Quiet Quitting

By Aspire Economic Development + Chamber Alliance | | 11.15.22

A recently occurring trend in many workplaces across the country is the practice known as “quiet quitting.” No, it is not workers going on strike without notice. It is the practice of intentionally doing the bare minimum for one’s job and choosing to be less productive.

The idea is for an employee to passively set boundaries at work between themselves, their coworkers, clients, and employers to avoid extra work-related obligations. Quiet quitting is an attempt to improve work-life balance.

This trend is concerning to employers, however, as quiet quitting is evident of communication breakdown between labor and management. Unresolved and unaddressed tensions between employers and employees can be extremely unhealthy for organizations of any size and industry.

The financial costs of this phenomenon are difficult to quantify and vary from company to company. However, quiet quitting can have a significant impact on the bottom lines of businesses. Lower productivity from absenteeism, missed deadlines, untimely results and generally less effort in working the same hours are all possible issues when workers are deliberately and quietly distancing themselves from their responsibilities.

Workers who quiet quit can also end up straining their relationships with fellow workers by not carrying their weight and causing others to pick up the slack. This can trigger more employees to contribute less and increase unaddressed animosity in the workplace. Employers should also consider the costs of recruitment and training to replace staff who are drifting away from their work without notice.

The overall effect quiet quitting can have on the economy includes lower rates of output and productivity, as well as a decline in the quality of goods and services businesses sell. In worst case scenarios, this can reduce consumer spending, increase unemployment, and cause a local economy to shrink.

Member businesses and organizations at Aspire as well as the community at large are witnessing quiet quitting situations at an alarming rate. Andrea Munn, HR Department Manager at Tilson HR, has worked with organizations of all sizes on human resource matters and has noticed the quiet quitting trend happening in Johnson County.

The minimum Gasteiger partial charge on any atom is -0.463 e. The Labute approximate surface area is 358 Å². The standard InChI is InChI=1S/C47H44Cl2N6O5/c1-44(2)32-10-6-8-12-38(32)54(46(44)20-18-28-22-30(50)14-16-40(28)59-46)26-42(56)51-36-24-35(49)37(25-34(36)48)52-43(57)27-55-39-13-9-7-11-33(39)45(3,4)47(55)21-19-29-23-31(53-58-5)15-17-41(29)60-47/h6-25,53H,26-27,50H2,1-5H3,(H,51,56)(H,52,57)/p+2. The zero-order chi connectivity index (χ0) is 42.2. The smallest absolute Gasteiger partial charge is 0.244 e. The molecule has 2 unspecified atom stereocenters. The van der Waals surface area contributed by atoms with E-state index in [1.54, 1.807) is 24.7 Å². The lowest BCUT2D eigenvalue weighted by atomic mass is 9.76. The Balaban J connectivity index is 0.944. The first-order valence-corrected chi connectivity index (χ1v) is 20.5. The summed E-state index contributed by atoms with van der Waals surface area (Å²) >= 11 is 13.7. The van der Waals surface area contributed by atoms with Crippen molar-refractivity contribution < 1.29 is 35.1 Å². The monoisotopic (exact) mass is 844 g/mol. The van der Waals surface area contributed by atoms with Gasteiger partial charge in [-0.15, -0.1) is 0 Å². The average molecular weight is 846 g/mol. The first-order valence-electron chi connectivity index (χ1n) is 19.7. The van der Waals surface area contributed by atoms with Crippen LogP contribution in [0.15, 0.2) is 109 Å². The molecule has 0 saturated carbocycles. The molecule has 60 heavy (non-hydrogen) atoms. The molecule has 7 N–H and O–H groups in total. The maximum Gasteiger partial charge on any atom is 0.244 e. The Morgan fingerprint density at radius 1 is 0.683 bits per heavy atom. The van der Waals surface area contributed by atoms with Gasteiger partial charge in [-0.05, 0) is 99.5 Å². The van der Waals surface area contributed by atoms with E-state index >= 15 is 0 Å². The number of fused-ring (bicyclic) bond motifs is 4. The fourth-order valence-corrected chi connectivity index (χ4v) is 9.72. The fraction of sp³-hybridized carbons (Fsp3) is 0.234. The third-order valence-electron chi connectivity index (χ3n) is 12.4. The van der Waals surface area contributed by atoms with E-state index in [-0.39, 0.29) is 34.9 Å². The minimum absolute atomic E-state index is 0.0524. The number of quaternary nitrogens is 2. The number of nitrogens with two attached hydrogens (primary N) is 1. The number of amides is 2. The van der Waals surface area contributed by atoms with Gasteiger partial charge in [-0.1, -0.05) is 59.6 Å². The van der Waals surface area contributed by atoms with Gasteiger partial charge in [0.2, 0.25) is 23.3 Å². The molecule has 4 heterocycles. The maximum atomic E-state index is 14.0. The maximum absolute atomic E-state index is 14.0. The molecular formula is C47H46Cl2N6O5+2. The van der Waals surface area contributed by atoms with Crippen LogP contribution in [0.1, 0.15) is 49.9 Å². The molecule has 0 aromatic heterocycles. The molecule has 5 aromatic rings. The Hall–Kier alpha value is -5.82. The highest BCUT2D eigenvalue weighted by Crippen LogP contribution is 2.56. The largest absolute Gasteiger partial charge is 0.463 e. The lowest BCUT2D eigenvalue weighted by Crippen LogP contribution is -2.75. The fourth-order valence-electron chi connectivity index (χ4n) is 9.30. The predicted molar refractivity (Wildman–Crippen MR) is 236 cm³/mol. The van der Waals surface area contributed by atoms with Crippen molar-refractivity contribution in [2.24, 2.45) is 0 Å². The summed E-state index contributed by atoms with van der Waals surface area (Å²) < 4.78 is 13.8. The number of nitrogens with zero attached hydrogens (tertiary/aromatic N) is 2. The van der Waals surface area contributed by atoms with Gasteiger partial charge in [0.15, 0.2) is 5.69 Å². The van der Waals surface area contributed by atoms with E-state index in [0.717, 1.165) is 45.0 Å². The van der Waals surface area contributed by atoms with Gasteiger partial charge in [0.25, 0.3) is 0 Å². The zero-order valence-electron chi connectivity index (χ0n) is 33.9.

“Employers are seeing the impact of quiet quitting in less productivity, more time off, especially unplanned time off and less engagement from their employees,” said Munn.

“You can walk into any business in the county and talk to the management and ask if they see an increase in absenteeism and they will say ‘yes’. People feel overworked, underpaid, and stressed due to the economy and employers are seeing this impact daily.”

Deliberate reductions in efficiency by employees will only hurt a workforce rather than improve working conditions. Organizations will need to respond to quiet quitting effectively, but with consideration for the needs of employees who may be feeling overworked and undervalued.

“Leaders of organizations who encounter quiet quitting should start by reflecting on the situation, identifying if this is a problem with the employee not being a great fit for the role, not finding value in their job, or is this because of the quality of leadership. If it is because of the leadership, then the manager will need to change or enhance the way they lead their organization as a whole,” said Munn.

“The leader needs to ask themselves hard questions and be willing to listen to staff and understand what they need or want to be active and productive employees. When a leader is engaging with their employees it is important to build or re-build your relationship with them, understand what the employee needs to feel valued, and understand what you can do to provide an environment they want to work in. Have open dialogue with employees, build trust, ask for their feedback, and then listen to that feedback.”

Workers in today’s economy are more empowered and mobilized than before, and quiet quitting is often a symptom of workplace cultures that have not caught on to this.

“One thing that has come out of the Pandemic is that people want more flexibility. They want to be shown their value and they want to have a voice. If an employer does not adapt to this, they will lose good employees who can find that environment elsewhere.”

Although quiet quitting is a newer trend, problems with communication and rule-setting between employers and employees are an age-old issue. However, if both parties want what is best for the other as well as themselves, then there is no issue that cannot be resolved through patient and open dialogue between them.

“Employers have to determine what type of employees they want, what environment do they want to provide for the company, and then build and engage with the good employees they have who are willing and able to grow and support that vision,” said Munn.

“Employers can’t prevent someone from leaving, but they can build an environment where people want to stay, where people want to thrive and where people are valued. If an organization has too many people on staff who are quietly quitting, then the leadership needs to assess their management team and identify what their weaknesses are. Can they be changed, developed, coached? What does the leadership need to do to maintain good employees?”